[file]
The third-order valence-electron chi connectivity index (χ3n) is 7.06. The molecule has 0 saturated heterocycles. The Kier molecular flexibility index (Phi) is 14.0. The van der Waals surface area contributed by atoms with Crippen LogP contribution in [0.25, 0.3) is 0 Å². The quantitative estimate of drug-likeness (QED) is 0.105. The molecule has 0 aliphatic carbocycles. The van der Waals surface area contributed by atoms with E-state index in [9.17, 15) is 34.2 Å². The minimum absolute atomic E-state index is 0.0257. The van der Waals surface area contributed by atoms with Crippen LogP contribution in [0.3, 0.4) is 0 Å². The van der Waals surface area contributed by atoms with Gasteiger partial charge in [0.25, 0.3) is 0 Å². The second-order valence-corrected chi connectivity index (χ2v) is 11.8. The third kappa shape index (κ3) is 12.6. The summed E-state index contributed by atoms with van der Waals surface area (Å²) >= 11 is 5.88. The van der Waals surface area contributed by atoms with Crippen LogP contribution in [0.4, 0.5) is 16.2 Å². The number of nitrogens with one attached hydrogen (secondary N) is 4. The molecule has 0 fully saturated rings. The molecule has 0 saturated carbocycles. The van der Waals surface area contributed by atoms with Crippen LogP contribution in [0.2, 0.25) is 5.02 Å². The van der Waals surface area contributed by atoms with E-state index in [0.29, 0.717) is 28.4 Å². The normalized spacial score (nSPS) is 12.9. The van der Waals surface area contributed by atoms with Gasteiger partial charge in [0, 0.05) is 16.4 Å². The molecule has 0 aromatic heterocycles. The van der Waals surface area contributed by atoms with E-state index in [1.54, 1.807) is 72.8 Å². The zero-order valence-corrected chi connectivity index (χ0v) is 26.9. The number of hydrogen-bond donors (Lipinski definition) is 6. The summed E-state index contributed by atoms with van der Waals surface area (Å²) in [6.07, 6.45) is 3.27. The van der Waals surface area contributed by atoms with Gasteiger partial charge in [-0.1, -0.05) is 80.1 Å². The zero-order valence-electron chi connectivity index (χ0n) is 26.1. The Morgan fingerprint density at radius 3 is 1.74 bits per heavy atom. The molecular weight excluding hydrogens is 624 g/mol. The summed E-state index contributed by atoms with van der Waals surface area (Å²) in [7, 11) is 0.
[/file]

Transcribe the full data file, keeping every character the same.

The third-order valence-electron chi connectivity index (χ3n) is 7.06. The molecule has 0 saturated heterocycles. The Kier molecular flexibility index (Phi) is 14.0. The van der Waals surface area contributed by atoms with Crippen LogP contribution in [0.25, 0.3) is 0 Å². The quantitative estimate of drug-likeness (QED) is 0.105. The molecule has 0 aliphatic carbocycles. The van der Waals surface area contributed by atoms with E-state index in [9.17, 15) is 34.2 Å². The minimum absolute atomic E-state index is 0.0257. The van der Waals surface area contributed by atoms with Crippen LogP contribution in [0.3, 0.4) is 0 Å². The van der Waals surface area contributed by atoms with Gasteiger partial charge in [0.25, 0.3) is 0 Å². The second-order valence-corrected chi connectivity index (χ2v) is 11.8. The third kappa shape index (κ3) is 12.6. The summed E-state index contributed by atoms with van der Waals surface area (Å²) >= 11 is 5.88. The van der Waals surface area contributed by atoms with Crippen LogP contribution in [0.4, 0.5) is 16.2 Å². The number of nitrogens with one attached hydrogen (secondary N) is 4. The molecule has 0 fully saturated rings. The molecule has 0 saturated carbocycles. The van der Waals surface area contributed by atoms with Crippen LogP contribution in [0.2, 0.25) is 5.02 Å². The van der Waals surface area contributed by atoms with E-state index in [0.29, 0.717) is 28.4 Å². The normalized spacial score (nSPS) is 12.9. The van der Waals surface area contributed by atoms with Gasteiger partial charge in [0, 0.05) is 16.4 Å². The molecule has 0 aromatic heterocycles. The van der Waals surface area contributed by atoms with E-state index in [1.54, 1.807) is 72.8 Å². The zero-order valence-corrected chi connectivity index (χ0v) is 26.9. The number of hydrogen-bond donors (Lipinski definition) is 6. The summed E-state index contributed by atoms with van der Waals surface area (Å²) in [6.07, 6.45) is 3.27. The van der Waals surface area contributed by atoms with Gasteiger partial charge in [-0.1, -0.05) is 80.1 Å². The zero-order valence-electron chi connectivity index (χ0n) is 26.1. The Morgan fingerprint density at radius 3 is 1.74 bits per heavy atom. The molecular weight excluding hydrogens is 624 g/mol. The summed E-state index contributed by atoms with van der Waals surface area (Å²) in [7, 11) is 0.